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Show the ropes: Notre Dame University Student Hub

In Fremantle, Cox Architecture’s sensitive reworking of a former rope-making warehouse aims to make a university hub more appealing and accessible to students.

The University of Notre Dame Australia’s Fremantle campus, housed in old warehouse and commercial buildings in the city’s heritage-listed West End, is often credited with saving that part of the port city from dereliction. In truth, concerned locals established the Fremantle Society in 1972 to protect and preserve the city’s built heritage, some of which dates back to the convict era of the mid-1800s and some from the gold-rush era of the 1890s.

As commercial activity moved to Perth in the 1950s and ‘60s, Fremantle’s fortunes declined. It underwent a renaissance of sorts when the America’s Cup was held offshore in 1987, but an economic downturn followed, and many buildings fell into disuse and disrepair. The University of Notre Dame Australia began acquiring and repurposing them, opening its doors to students in 1992.

The university continues to acquire new real estate much to the concern of some local business owners who resent its spending power and ongoing appetite. Others lament the loss of public access to these handsome structures that tell the stories of Fremantle’s past.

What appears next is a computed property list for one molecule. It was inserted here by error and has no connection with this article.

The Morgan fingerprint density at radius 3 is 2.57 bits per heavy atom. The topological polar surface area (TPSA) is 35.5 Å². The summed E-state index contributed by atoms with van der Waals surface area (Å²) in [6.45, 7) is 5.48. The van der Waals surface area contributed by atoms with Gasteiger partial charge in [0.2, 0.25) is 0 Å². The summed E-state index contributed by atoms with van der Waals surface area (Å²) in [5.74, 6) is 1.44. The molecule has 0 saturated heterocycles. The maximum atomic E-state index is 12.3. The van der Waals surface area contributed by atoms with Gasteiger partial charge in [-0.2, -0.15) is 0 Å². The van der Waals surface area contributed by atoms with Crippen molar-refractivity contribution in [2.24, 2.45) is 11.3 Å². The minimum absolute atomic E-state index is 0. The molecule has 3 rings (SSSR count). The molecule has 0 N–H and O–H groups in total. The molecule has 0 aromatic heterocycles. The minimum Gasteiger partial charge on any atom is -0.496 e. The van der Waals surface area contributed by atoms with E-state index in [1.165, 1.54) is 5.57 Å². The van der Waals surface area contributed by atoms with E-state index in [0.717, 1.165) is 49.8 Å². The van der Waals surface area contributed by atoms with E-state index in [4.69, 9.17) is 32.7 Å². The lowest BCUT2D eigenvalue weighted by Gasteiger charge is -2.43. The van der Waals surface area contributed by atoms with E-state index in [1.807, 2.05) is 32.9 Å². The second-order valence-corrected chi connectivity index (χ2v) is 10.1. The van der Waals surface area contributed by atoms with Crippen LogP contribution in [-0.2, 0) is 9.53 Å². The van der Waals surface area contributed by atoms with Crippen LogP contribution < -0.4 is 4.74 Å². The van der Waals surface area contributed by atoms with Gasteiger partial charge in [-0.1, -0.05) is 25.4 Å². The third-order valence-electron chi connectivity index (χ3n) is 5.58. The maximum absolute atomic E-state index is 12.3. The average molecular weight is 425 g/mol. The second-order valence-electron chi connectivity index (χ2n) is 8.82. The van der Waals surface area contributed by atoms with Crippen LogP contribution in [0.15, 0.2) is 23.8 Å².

The new Student Hub by Cox Architecture addresses some of these concerns by deliberately opening up to its context and activating ground-floor spaces as a way of blending academic and public activities.

A large sculptural rope installation creates a sense of intimacy, while referencing the building’s past life as a rope-making warehouse.

A large sculptural rope installation creates a sense of intimacy, while referencing the building’s past life as a rope-making warehouse.

Image: Peter Bennetts

Housed in a former rope-making factory opposite the campus’s main library, the Student Hub’s internal face brick walls are topped with a sawtooth roof; it’s a solid container with great overhead natural light. However, according to Cox Architecture director Emma Williamson, the previous iteration was dark and closed off, and didn’t capitalize on its prominent corner location.

“There were two main aims with this project: to provide an attractive and useable space where students could remain on campus between or after classes, and to provide a sense of porosity between the campus and the city, to improve accessibility between the two,” Williamson says.